Thus: You learn, with understanding, why a certain integrand can be transformed into another, that lends itself more readily to integration by known rules.  But this understanding then becomes encapsulated, a black box.   Like the law of cosines or any other once-derived, once-felt formula, it becomes formulaic.  Whereas:  from a structure like “Bobby was scolded by his teacher” we get to “the man who is widely believed to have been credited with this discovery” intuitively, without cutting the ties.

            There are other things we’re really really good at, like real-time visual analysis.  The more you learn about what is involved, the more miraculous it seems.  When you realize the fragmented, ambiguous nature of the input, and the coordination required on our part, it is amazing that we can thread our way across a room without tripping over some tensor.

            One night, math studies years behind me, in the dark without the crutch of a textbook or chalkboard in front of my nose, I tried to recall what I once knew, and for the most part could not.  Floating facts and stray derivations, like isolated lines of remembered verse.  Then with the resolute despair of Descartes at his stove, I tried to discover: all right, what do I know, that isn’t mere memorization?
            It wasn’t much.  I could visualize, intuit, that 2 x 3 = 6, by picturing the boxcar pattern on a die.  This even yielded the commutative truth: 6 = 3 x 2 (just tilt your head to the side).  Fifteen was harder, but was accessible via a triplet of quincunxes, each quincunx mentally held in place with the fingers of one hand.  And already the commutation required a different pattern, one big quincunx, each spot a little triangle.
            Invention gave out by twenty-one.  One can picture a triad of “dotted boxcars”, but what is 7 + 7 + 7 (let alone 3 + 3 + 3 + 3 + 3 + 3 + 3)?  One can dully, dutifully count (which is merely mechanical, bearing no relation to the gut grokking of a quincunx as five), or recall “3 x 7 = 21” from the times-table – a mere boilerplate formula like “a stitch in time saves nine”.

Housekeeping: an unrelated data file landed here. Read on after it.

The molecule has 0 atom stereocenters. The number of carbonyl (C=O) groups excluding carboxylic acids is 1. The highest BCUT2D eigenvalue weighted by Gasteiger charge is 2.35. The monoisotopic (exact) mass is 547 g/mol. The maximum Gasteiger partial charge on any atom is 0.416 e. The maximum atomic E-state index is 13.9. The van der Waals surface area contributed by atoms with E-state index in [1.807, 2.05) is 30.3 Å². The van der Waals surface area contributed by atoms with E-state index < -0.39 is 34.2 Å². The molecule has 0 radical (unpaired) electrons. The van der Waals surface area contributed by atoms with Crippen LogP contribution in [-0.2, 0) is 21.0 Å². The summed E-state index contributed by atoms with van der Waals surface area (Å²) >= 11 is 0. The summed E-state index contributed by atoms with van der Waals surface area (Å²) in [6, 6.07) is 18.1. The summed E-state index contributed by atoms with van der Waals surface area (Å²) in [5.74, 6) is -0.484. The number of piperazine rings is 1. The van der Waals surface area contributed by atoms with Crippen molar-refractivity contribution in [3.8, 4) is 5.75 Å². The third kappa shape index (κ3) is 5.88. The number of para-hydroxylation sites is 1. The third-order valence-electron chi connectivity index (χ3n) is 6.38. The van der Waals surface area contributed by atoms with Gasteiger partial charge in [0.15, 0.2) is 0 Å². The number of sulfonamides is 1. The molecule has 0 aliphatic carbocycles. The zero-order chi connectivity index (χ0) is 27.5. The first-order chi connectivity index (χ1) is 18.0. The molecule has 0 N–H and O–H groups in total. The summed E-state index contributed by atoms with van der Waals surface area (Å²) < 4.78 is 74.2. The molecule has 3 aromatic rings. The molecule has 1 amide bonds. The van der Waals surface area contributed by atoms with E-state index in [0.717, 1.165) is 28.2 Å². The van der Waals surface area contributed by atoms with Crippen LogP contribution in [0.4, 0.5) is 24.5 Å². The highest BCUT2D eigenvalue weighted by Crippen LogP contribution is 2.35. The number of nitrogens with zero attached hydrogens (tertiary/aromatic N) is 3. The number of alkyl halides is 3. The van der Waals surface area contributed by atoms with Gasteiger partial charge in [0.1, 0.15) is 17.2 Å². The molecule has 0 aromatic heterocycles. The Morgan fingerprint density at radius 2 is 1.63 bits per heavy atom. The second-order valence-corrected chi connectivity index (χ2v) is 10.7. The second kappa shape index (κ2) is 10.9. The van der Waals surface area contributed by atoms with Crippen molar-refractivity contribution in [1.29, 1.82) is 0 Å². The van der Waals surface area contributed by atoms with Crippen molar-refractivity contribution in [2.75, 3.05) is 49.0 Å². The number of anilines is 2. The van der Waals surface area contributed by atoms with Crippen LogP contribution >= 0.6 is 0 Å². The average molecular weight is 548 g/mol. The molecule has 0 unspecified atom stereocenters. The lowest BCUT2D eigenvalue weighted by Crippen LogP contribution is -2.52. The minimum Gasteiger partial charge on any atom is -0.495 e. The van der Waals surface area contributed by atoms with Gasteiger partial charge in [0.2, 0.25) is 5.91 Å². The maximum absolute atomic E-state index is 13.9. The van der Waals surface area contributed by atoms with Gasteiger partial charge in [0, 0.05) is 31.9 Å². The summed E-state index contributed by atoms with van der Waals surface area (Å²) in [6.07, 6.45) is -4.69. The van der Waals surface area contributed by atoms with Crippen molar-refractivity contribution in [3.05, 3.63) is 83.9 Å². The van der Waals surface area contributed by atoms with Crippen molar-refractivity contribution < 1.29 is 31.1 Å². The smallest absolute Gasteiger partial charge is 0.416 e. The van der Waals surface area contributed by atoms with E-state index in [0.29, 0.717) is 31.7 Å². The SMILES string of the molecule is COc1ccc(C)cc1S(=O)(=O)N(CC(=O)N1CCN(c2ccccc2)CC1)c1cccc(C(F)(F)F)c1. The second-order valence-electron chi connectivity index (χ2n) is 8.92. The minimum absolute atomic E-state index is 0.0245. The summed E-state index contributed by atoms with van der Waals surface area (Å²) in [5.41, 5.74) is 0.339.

So, I got as far as boxcars, but shall never catch up to the taxicab, where Ramanujan spotted “1729” as the face of an old friend.

            Shapes in space are also hard.   (Again Locke, Essay II xix.13:  "In a man who speaks of a chiliadron, or a body of a thousand sides, the idea of the figure may be very confused, though that of the number may be very distinct.")
Once, dipping into a bit of knot theory, and finding that I soon had to haul up the ladder to proceed, I went back to square one, and tried to understand a simple knot in the same direct way that we understand a softball or a football.  I made a wire model of a trefoil, turned it every whichway, closed my eyes and followed it with my fingers.  Falling asleep, I would imagine myself (like Mr. Tompkins) on a roller-coaster ride  shaped just like that, sensing when another part of the track would pass above or below, feeling the centrifugal tug.  I can barely do it, strain though I may  -- I throw on the light in a panic and stare at the wire.

            Again Locke (Essay II.x.4):
The memory is very weak:  ideas in the mind quickly fade, and often vanish quite out of the understanding, leaving no more footsteps, or remaining characters of themselves, than shadows do  flying over fields of corn…

            Years of effort have sadly ratified the epigram of Novalis: "Zur Mathematik gelangt Man nur durch eine Theophanie."
            De profundis, ideo, clamo: Riemann – eleison!  Poincaré – eleison!
            Solâ gratiâ.